<font-awesome-icon :icon="['far', 'check-circle']" class="checkmark" size="lg" tada></font-awesome-icon>
      <div v-if="uploadedFiles.length > 0">
        <h2>Uploaded {{ uploadedFiles.length }} file(s) successfully.</h2>

import DragAndDrop from "@/components/DragAndDrop";

export default {
  components: { DragAndDrop },
  computed: {
    uploadingFiles() {
      return this.$store.getters["file/getUploadingFiles"];
    uploadedFiles() {
      return this.$store.getters["file/getUploadedFiles"];
    uploadingFileCount() {
      return this.$store.getters["file/getUploadingFileCount"];
  methods: {
    toggleIcon(file) {
      if (file.isPaused) return ["far", "play-circle"];
      return ["far", "pause-circle"];
    iconColor(file) {
      if (file.isPaused) return "resume fa-icon";
      return "pause fa-icon";
    toggleUpload(file) {
      if (file.isPaused) return file.uploadTask.resume();
      else return file.uploadTask.pause();
    cancelUpload(file) {
      file.isCanceled = true;
      return file.uploadTask.cancel();

<style scoped>
progress {
  border: 0;
  height: 18px;
  border-radius: 9px;
  width: 100%;
::-webkit-progress-bar {
  background-color: #a8aeb7;
progress[value]::-webkit-progress-value {
  background: #3fb776;
table {
  width: 100%;
td {
  padding: 10px;
  text-align: center;
th {
  background-color: #1dcad0;
  color: white;
tr:nth-child(even) {
  background-color: #f2f2f2;

.fa-icon {
  cursor: pointer;
  padding-right: 5px;

.resume {
  color: #1dcad0;

.pause {
  color: #a8aeb7;

.canceled {
  color: #f6417a;

.checkmark {
  color: #3fb776;


import { shallow, createLocalVue } from "@vue/test-utils";
import { createRenderer } from "vue-server-renderer";
import fontAwesome from "@fortawesome/fontawesome";
import solid from "@fortawesome/fontawesome-free-solid";
import regular from "@fortawesome/fontawesome-free-regular";
import FontAwesomeIcon from "@fortawesome/vue-fontawesome";
import Vuex from "vuex";

import Upload from "@/routes/Upload";

const localVue = createLocalVue();
fontAwesome.library.add(solid, regular);

localVue.component("fontAwesomeIcon", FontAwesomeIcon);

describe("Upload route", () => {
  let computed;
  let getters;
  let store;
  let mockFile;

  beforeEach(() => {
    getters = {};
    computed = {};

    mockFile = {
      name: "Mock File",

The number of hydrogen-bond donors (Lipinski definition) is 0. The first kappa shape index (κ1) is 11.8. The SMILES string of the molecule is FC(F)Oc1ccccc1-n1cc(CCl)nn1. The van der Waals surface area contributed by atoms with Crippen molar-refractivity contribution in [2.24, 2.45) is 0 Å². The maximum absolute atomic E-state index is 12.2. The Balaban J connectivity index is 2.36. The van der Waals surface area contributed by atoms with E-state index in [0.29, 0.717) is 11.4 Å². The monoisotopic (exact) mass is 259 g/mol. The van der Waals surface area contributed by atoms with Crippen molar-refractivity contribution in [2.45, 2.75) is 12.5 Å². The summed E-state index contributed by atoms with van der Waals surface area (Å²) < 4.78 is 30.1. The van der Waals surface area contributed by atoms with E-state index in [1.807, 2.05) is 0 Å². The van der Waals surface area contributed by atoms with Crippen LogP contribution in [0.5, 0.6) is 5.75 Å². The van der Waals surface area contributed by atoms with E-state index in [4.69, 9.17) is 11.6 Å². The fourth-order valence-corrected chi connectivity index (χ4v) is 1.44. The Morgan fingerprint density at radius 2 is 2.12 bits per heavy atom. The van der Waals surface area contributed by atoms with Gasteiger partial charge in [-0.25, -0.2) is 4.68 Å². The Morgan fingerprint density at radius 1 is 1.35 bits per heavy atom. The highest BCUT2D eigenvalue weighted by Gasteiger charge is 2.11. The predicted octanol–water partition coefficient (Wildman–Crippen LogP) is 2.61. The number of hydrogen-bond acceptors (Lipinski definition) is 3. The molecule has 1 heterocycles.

size: 1234,
      progress: 34,
      isCanceled: false,
      isPaused: false,
      id: 1,
      uploadTask: {
        pause() {
          mockFile.isPaused = true;
        resume() {
          mockFile.isPaused = false;
        cancel() {
          mockFile.isCanceled = true;

    getters = {
      ["file/getUploadingFiles"]: jest.fn().mockReturnValue([mockFile]),
      ["file/getUploadedFiles"]: jest.fn().mockReturnValue([]),
      ["file/getUploadingFileCount"]: jest.fn().mockReturnValue(1)

    store = new Vuex.Store({
      state: {},

  it("pauses the file upload if pause button is clicked", () => {
    const upWrapper = shallow(Upload, { store, localVue });
    const toggleUploadSpy = jest.spyOn(upWrapper.vm, "toggleUpload");



  it("resumes the file upload if the play button is clicked", () => {
    computed.uploadingFiles = () => {
      mockFile.isPaused = true;
      return [mockFile];

    const upWrapper = shallow(Upload, { store, localVue, computed });
    const toggleUploadSpy = jest.spyOn(upWrapper.vm, "toggleUpload");



  it("cancels the file upload if the cancel button is clicked", () => {
    const upWrapper = shallow(Upload, { store, localVue });
    const cancelUploadSpy = jest.spyOn(upWrapper.vm, "cancelUpload");



  it("renders a table row for each file in uploading files", () => {
    computed.uploadingFiles = () => [
      Object.assign({}, mockFile, { id: 2 }),
      Object.assign({}, mockFile, { id: 3 })

    const upWrapper = shallow(Upload, { store, localVue, computed });


  it("displays a checkmark for a completed upload", () => {
    computed.uploadingFiles = () => [
      Object.assign({}, mockFile, { progress: 100 })
    const upWrapper = shallow(Upload, { store, localVue, computed });


  it("displays a counter of successfully uploaded files", () => {
    computed.uploadedFiles = () => [mockFile];
    const upWrapper = shallow(Upload, { store, localVue, computed });

      "<h2>Uploaded 1 file(s) successfully.</h2>"

  it("doesn't display a table unless there are files uploading", () => {
    computed.uploadingFileCount = () => 0;
    const upWrapper = shallow(Upload, { store, localVue, computed });


  it("displays a file's name, size, and progress", () => {
    const upWrapper = shallow(Upload, { store, localVue });
    const tdArray = upWrapper.findAll("td");

    // V-bind attributes are no longer html attributes, but rather DOM properties:

  it("matches snapshot", () => {
    const renderer = createRenderer();
    const upWrapper = shallow(Upload, { store, localVue });

    return renderer
      .then(html => expect(html).toMatchSnapshot());